• The followers of Solioran swear allegiance to each other in the church, in front of their god and the congregation (or invited guests), led by the priest. The marriage usually lasts until the death of one of the parties, but it can be dissolved.
  • Goren's followers swear eternal loyalty to each other in the church, but only the priest is present. The marriage is announced to the congregation at the next big service (spring or fall). Just as they don't run away from battle, they don't run away from marriage either, so they don't tend to dissolve marriages.
  • Ralnor's followers take an oath before the congregation as witnesses, and marriage, as a sacred oath and promise, cannot be dissolved.
  • Estanna's followers swear eternal loyalty to each other with the assistance of a priest. The presence of the family is not necessary. A marriage can be dissolved, but only if no children have been born.
In public administration, people usually do not record marriages, only if they are related to some kind of property contract (property merger, in the case of noble families).

Születési és keresztelő rítusok

Humans usually have many children. Children are born in the family or outside the family.
Bastard children usually have a more difficult fate, single women have a difficult situation if they don't have a family behind them, but such women are usually ostracized.
Mothers typically visit the nearest healer or priestess, who checks at regular intervals whether the pregnancy is going well or not. The women of the community also pay close attention to first-time mothers, and with their unsolicited advice they either make life easier or harder for the woman. When the time comes, they gather at the woman's house, and the boys and men are forced out of the house even in the middle of the night.
It is typical that during the maternity period (one or two weeks), the women of the community take turns bringing food to the family, if there is no female relative who would temporarily take over the running of the house.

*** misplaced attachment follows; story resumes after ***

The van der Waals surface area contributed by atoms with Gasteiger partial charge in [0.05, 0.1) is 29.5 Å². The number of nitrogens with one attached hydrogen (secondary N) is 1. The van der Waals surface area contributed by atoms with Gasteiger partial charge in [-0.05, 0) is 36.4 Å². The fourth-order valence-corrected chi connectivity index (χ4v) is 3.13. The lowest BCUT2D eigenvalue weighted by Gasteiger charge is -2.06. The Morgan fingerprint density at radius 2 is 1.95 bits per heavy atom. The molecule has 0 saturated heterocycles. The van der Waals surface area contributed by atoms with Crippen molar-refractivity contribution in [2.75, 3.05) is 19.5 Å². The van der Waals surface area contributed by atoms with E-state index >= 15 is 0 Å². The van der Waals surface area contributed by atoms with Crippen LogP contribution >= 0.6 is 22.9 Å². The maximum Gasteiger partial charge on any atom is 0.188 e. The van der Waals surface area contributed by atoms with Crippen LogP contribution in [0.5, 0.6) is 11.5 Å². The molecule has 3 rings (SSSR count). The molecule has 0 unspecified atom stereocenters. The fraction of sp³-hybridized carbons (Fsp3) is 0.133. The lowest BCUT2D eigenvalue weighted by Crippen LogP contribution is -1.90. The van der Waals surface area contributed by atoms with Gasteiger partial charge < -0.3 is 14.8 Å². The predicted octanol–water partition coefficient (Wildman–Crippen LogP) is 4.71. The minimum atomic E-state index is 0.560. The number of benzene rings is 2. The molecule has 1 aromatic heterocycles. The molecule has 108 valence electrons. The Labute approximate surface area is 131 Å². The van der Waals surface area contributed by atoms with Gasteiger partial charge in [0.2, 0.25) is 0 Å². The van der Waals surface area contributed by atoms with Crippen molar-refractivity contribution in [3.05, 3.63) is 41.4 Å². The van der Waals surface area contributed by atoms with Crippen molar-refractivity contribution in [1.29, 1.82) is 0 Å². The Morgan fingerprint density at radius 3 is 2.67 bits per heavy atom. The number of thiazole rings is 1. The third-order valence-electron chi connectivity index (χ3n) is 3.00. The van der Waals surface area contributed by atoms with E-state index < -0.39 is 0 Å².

In addition to healers and priestesses, less often, but also to assistants inexperienced in magic, infant and maternal mortality is unfortunately quite high. 2 out of 100 women and 3-15 out of 100 children are lost (mortality is higher in autumn and winter).
In addition to the mother, several women and older girls are usually present, as well as at least one healer or priestess. Men are not allowed to set foot near a woman in labour, because they believe that if the child sees a man's face for the first time, it will become ugly. Actually, it's just a good excuse for dad to go out to the pub with his friends.
The parents choose a name for the children together, legitimate children typically carry on the father's family name.

Felnőtté válási rítusok

Society considers boys to be adults at 17 and girls at 15 (for noble families, the decision of the head of the family matters more). From this point they are expected to be capable of self-preservation.
Young people usually celebrate coming of age in groups, i.e. young people born in the same year in the given community organize a party for themselves and their friends (typically with a lot of alcohol and not everyone wakes up dressed). In families, young people are greeted with some kind of inherited object of use or useful thing, in the case of a girl's house, the amount of the dowry is announced at this time. In rich, noble houses, the family usually makes a suit of armor or a weapon for the child. The young ladies and gentlemen are introduced to the elite and can participate in the social events of the adults, but in the first few years they are not allowed to have much of a say in the conversation.